Annual House of Lords reception and luncheon 20 May 2022

Annual House of Lords reception and luncheon 20 May 2022

Dame Madeleine Atkins addresses attendeesOver 70 members and friends of the National Conference of University Professors attended the annual House of Lords reception and luncheon on the wet morning of 20 May 2022. Travelling from all over UK, professors and their associates met for the first time in over two years, to catch-up re-establish links and make some new connections to address our mission: to improve scholarship and preserve core academic values.

We travelled through the Lords from Black Rod’s Garden to the Cholmondeley Room, finishing on the terrace, as the unwelcome rain ended, and the sun shone over The Thames.  We were served an excellent lunch and the tables became busy with lively discussion of the current challenges and changes being faced across the higher education sector. The lunch was hosted by our Patron Baroness Pauline Perry who opened proceedings.

After lunch we were addressed by Dame Madeleine Atkins, formerly Chief Executive Officer of the Higher Education Funding Council for England and presently President of Lucy Cavendish College, University of Cambridge (a short report is provided below). Large external influences continue to shape our sector and members were free to comment on higher education post-COVID: with talk of pivoting online and back, towards blended or flexible learning; the continuing movement towards ‘students as consumers’; the place of higher scores and higher ranking in achieving higher quality higher education; the impending disquiet amongst hard-pressed staff and the squeeze on free speech and academic freedom.

Before we departed, past-President Professor Terence Davis OBE presented the Director of HEPI (the Higher Education Policy Institute) with an honorary Fellowship of the National Conference of University Professors, only the second time this has been awarded, the first recipient being our patron Baroness Perry.

Nick Hillman being presented with Hon FNCUP by Professor Terence Davis

With concerns about the pandemic and recent restrictions on many people’s minds there had been doubts about whether the event would proceed. In the end, with such an outstanding attendance and with members always ready to debate matters of the day, we left satiated in mind and body.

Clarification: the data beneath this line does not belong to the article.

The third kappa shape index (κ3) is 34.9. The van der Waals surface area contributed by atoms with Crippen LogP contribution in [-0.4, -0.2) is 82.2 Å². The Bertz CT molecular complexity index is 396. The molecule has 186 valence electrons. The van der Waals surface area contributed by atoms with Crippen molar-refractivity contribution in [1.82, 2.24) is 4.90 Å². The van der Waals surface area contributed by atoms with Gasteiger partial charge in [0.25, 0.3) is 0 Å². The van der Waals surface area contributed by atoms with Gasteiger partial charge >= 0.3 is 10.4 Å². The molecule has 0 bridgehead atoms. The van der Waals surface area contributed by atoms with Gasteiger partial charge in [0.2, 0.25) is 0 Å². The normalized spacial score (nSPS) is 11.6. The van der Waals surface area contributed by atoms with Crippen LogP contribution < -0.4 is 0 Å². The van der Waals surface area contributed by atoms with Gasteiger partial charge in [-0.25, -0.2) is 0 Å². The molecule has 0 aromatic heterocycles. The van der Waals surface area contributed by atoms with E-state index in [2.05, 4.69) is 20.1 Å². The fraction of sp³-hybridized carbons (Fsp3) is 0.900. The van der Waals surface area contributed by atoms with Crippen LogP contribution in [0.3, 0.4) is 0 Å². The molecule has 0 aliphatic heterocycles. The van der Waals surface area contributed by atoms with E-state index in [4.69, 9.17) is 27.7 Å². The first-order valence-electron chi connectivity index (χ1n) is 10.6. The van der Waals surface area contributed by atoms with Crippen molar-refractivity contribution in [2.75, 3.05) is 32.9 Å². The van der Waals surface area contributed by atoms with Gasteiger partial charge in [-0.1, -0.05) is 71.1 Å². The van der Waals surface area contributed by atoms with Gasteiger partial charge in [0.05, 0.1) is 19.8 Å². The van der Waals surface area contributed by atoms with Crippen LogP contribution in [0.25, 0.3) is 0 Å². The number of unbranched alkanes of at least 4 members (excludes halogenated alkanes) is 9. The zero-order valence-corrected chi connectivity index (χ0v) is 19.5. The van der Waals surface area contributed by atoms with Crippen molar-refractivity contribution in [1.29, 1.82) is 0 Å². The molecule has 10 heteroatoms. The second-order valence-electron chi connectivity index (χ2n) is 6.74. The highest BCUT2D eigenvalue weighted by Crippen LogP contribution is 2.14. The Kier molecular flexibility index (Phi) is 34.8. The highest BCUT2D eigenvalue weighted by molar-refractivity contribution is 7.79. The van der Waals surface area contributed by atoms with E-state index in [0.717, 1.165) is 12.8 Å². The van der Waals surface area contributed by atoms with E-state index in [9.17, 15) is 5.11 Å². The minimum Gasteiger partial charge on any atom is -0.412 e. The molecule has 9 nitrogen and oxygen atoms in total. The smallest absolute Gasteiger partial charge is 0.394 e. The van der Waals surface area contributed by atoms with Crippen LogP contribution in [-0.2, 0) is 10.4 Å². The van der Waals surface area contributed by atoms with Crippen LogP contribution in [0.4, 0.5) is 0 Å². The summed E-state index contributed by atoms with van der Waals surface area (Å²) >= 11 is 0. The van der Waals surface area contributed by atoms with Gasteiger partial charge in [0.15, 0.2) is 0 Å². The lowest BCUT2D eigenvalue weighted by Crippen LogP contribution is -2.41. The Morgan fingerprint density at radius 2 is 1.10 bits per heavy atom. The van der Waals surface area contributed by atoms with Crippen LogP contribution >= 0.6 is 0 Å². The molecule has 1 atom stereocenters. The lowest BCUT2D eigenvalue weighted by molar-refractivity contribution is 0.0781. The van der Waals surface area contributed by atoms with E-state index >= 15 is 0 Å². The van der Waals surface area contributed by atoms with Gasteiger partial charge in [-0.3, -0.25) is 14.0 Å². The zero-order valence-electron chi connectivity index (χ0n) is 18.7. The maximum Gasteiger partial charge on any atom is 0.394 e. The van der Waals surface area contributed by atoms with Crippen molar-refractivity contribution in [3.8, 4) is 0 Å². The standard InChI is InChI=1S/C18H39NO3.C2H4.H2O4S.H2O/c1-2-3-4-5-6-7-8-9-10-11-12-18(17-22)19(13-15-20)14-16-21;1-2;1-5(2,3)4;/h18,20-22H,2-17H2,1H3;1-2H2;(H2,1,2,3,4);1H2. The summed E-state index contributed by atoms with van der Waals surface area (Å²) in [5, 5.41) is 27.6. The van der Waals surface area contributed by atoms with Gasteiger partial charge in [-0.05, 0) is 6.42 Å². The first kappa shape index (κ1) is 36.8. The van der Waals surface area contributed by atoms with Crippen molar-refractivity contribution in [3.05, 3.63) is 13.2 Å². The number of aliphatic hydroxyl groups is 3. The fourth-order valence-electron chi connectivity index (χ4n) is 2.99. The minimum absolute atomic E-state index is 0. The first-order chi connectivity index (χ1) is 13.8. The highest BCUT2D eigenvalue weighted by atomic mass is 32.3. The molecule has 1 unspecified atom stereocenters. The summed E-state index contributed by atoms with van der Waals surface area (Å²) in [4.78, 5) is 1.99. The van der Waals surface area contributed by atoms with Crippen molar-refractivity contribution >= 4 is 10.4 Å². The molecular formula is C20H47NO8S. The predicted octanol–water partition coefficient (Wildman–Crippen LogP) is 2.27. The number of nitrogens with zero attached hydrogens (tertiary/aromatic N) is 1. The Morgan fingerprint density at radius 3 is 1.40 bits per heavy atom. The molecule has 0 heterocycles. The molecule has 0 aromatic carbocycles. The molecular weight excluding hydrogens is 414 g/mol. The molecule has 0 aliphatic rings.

From in-person teaching to avatars in the metaverse: just how many ‘realities’ will universities have to address in future?

On 20 May 2022 Dame Madeleine Atkins addressed members and guests of the National Conference of University Professors at our main annual event, a lunch with speaker at the House of Lords. The event, postponed since 2020, was hosted by our patron Baroness Pauline Perry.

Dame Madeline explained how the restrictions in face-to-face teaching due to pandemic measures in 2020 and 2021 and the concomitant growth of online teaching had brought into focus the issue of virtual learning. Showing a remarkable knowledge of contemporary online gaming platforms and culture, she highlighted the fact that only a minority of people (12%) completed online courses designed for adults to help them do their jobs better.

By contrast, younger people of school age and early university years spent inordinate amounts of time online often engaged in online gaming. The reasons may be that online teaching is generally poorly designed and that the best modern gaming platforms were using immersive technologies such as extended reality. These were more engaging and almost took users into a separate reality where items could be bought and sold using virtual currencies and in which individuals attained great mastery.

Dame Madeleine set a few questions for discussion including the very interesting case of a student (called Tom for the purpose of the exercise) who had achieved a notable level of achievement on a current online game, appearing on the international leader board. He had then managed to monetise this ability by teaching others how to play the game and had shown a considerable among of entrepreneurship as a result. When applying for university he had questioned his school about including this on his UCAS form. The school advised against it. Dame Madeleine asked us, some of whom may be in the position of selecting students for admission, whether we would favour an application by Tom. There was almost unanimous support amongst her audience for looking favourably on an application from Tom.

There is clearly a gap between what universities are providing by way of online teaching and what those who consume it want and which yet does not recognise their abilities in the online environment. When questioned about this, Dame Madeleine left us with the reflection that, largely, university teaching staff were inadequately prepared for online teaching and a very long way from competence with the more advanced immersive technologies.

Roger Watson & George Kernohan

21 May 2022